Free Software Foundation Offers Resources to the Digital Speech Project
Media Contact: Free Software Foundation
Jonathan Watterson <email@example.com>
Boston, Massachusetts, USA - Monday, March 18th, 2002 - The Free Software Foundation (FSF) today heralded the launch of the Digital Speech Project: an effort to encourage and coordinate activism to protect our digital freedoms in light of the Digital Millennium Copyright Act (DMCA) and similar laws. The FSF has hired a Digital Freedom Organizer, Jonathan Watterson, to work actively on the the Digital Speech Project.
Bradley M. Kuhn, vice president of the FSF, explained FSF's interest in this project: “The FSF focuses on the fight for software freedom, but we realize that without related freedoms, software freedom can easily be eroded. The Digital Speech Project fights for the freedom of all users of all technology from legislative technology control measures like the DMCA and the proposed proposed Security Systems Standards and Certification Act (SSSCA). These laws do menace software freedom, but we hope to educate the public that these laws threaten many different and important freedoms.”
Watterson added: “The DMCA hurts everybody—software developers, technology companies, computer users, authors, artists, musicians, filmakkers, and anyone who benefits and enjoys a free marketplace of creative expression. I am excited that the FSF has taken on this issue, and that FSF recognizes that Free Software supporters share common ground on this issue with many other groups”.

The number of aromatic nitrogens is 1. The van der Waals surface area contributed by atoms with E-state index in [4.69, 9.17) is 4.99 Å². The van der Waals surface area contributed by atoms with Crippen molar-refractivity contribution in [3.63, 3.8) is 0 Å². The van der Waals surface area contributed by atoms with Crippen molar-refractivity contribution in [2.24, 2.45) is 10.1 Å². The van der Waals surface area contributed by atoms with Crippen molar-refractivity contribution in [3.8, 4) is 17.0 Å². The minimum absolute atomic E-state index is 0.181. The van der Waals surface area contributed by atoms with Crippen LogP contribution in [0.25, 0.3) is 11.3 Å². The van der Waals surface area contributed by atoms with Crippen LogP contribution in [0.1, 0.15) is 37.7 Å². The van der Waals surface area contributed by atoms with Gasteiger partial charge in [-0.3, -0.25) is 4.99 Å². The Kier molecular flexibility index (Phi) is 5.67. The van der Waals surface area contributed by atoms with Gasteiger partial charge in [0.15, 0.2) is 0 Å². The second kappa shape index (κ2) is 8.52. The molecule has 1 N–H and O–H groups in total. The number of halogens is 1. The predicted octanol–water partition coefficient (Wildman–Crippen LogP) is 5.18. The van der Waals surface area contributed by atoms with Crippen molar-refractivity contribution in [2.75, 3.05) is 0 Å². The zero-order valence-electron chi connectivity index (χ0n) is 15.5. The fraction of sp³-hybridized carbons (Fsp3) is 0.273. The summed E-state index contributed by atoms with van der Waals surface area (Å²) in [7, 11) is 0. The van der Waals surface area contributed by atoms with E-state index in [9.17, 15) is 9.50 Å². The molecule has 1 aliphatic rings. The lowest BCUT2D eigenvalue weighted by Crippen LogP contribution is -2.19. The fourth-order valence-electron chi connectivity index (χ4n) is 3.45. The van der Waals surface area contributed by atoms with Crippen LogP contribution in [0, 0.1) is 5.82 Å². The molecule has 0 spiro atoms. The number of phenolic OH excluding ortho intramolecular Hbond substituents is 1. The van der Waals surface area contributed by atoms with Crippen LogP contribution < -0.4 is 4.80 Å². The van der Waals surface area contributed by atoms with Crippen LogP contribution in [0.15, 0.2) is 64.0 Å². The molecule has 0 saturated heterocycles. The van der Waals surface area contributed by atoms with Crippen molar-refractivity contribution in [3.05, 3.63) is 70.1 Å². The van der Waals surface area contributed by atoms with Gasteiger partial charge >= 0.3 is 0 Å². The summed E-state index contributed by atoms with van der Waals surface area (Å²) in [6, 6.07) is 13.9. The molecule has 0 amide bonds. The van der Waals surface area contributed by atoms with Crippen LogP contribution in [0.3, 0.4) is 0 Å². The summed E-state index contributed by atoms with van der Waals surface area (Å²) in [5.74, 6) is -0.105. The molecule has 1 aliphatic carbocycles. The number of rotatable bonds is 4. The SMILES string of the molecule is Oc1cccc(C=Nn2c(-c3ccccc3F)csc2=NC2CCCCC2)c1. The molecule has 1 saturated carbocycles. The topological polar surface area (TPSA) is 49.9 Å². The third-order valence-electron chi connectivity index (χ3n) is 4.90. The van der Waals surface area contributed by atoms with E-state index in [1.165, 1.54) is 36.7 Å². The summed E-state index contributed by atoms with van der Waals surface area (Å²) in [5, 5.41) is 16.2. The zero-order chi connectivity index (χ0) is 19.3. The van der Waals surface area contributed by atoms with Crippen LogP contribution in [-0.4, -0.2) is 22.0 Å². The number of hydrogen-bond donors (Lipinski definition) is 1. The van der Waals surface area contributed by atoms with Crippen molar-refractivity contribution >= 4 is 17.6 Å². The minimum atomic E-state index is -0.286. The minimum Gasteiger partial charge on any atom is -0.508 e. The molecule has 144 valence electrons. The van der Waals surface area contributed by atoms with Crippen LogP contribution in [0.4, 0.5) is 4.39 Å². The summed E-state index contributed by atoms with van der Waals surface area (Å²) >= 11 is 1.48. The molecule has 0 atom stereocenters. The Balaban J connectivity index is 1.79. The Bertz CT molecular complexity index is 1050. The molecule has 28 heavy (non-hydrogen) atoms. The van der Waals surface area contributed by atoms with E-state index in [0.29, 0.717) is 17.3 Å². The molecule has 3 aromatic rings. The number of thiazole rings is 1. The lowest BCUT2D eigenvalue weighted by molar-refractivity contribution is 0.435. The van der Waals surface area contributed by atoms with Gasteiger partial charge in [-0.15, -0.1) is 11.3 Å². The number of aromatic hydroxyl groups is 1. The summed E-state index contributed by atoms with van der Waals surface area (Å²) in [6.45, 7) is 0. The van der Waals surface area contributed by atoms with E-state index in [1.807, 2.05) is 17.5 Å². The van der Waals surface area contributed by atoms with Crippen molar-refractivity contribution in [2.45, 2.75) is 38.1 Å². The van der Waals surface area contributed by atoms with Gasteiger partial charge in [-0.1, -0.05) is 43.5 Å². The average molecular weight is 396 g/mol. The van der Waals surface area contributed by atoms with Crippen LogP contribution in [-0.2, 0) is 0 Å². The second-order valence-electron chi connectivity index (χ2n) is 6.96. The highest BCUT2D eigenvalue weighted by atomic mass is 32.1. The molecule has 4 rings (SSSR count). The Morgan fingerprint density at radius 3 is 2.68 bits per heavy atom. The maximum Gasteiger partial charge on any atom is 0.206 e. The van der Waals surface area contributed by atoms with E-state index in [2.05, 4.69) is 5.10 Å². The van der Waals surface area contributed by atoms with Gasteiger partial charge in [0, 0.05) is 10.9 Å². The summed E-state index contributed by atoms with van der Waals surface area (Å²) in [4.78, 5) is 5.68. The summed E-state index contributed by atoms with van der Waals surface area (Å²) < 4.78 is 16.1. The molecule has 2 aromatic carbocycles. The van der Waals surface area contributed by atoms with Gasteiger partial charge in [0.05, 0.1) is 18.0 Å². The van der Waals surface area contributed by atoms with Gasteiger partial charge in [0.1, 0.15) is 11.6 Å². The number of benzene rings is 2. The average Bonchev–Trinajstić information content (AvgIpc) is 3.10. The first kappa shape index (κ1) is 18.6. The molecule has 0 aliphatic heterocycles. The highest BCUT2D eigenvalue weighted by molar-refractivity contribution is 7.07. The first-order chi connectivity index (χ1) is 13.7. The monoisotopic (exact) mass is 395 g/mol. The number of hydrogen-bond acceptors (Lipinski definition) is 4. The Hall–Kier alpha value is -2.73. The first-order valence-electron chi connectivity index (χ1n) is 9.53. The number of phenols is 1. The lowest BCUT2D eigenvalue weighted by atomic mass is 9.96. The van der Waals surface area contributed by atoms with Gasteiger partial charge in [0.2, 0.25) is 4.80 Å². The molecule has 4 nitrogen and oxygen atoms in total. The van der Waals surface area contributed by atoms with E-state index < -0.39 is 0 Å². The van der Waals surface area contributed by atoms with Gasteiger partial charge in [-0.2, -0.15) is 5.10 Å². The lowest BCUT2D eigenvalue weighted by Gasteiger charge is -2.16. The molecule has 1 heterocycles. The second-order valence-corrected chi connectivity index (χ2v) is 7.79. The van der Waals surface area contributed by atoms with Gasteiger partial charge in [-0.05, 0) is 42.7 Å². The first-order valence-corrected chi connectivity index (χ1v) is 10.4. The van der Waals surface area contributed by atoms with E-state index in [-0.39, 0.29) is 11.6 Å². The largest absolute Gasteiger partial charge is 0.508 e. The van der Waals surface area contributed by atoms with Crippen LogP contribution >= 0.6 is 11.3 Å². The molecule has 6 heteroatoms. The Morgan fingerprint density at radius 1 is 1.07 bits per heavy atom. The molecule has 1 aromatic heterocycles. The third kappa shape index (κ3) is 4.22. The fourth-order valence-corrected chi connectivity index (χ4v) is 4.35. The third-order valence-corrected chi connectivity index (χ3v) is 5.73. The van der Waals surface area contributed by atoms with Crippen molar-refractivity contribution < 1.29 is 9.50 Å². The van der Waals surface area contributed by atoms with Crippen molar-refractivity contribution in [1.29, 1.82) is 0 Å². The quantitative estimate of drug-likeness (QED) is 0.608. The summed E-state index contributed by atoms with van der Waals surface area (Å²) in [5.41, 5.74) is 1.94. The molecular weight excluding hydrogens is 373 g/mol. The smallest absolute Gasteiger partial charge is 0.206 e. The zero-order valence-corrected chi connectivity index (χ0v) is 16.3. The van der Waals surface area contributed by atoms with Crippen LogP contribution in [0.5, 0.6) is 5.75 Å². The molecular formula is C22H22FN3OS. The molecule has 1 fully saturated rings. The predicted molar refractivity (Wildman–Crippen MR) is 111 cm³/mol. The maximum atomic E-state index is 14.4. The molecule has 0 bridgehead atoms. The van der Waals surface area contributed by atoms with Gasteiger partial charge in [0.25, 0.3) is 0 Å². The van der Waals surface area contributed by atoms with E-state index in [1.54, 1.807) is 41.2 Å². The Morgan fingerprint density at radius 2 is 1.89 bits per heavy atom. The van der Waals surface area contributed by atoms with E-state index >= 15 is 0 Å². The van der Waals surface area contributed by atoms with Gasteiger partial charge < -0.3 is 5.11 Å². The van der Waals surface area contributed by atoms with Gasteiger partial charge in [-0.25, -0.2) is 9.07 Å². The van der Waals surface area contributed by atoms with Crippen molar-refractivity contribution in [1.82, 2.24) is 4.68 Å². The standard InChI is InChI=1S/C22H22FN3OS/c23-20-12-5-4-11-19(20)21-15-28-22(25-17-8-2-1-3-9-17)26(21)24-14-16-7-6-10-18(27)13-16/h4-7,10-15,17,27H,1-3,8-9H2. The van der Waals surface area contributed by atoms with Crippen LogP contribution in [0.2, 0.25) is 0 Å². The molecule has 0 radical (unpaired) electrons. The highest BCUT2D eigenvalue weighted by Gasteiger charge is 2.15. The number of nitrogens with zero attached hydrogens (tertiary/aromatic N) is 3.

The Digital Speech Project has begun the process of coordinating activists at universities, colleges, and communities around the USA to work against the DMCA. It also offers information about the DMCA, the SSSCA and how you can help on its website, http://digitalspeech.org/.
Those interested in forming a local Digital Freedom group are encouraged to contact Jonathan Watterson directly.
About Free Software Foundation:
The Free Software Foundation, founded in 1985, is dedicated to promoting computer users' right to use, study, copy, modify, and redistribute computer programs. The FSF promotes the development and use of free (as in freedom) software—particularly the GNU operating system and its GNU/Linux variants—and free documentation for free software. The FSF also helps to spread awareness of the ethical and political issues of freedom in the use of software. Their web site, located at http://www.gnu.org, is an important source of information about GNU/Linux. They are headquartered in Boston, MA, USA.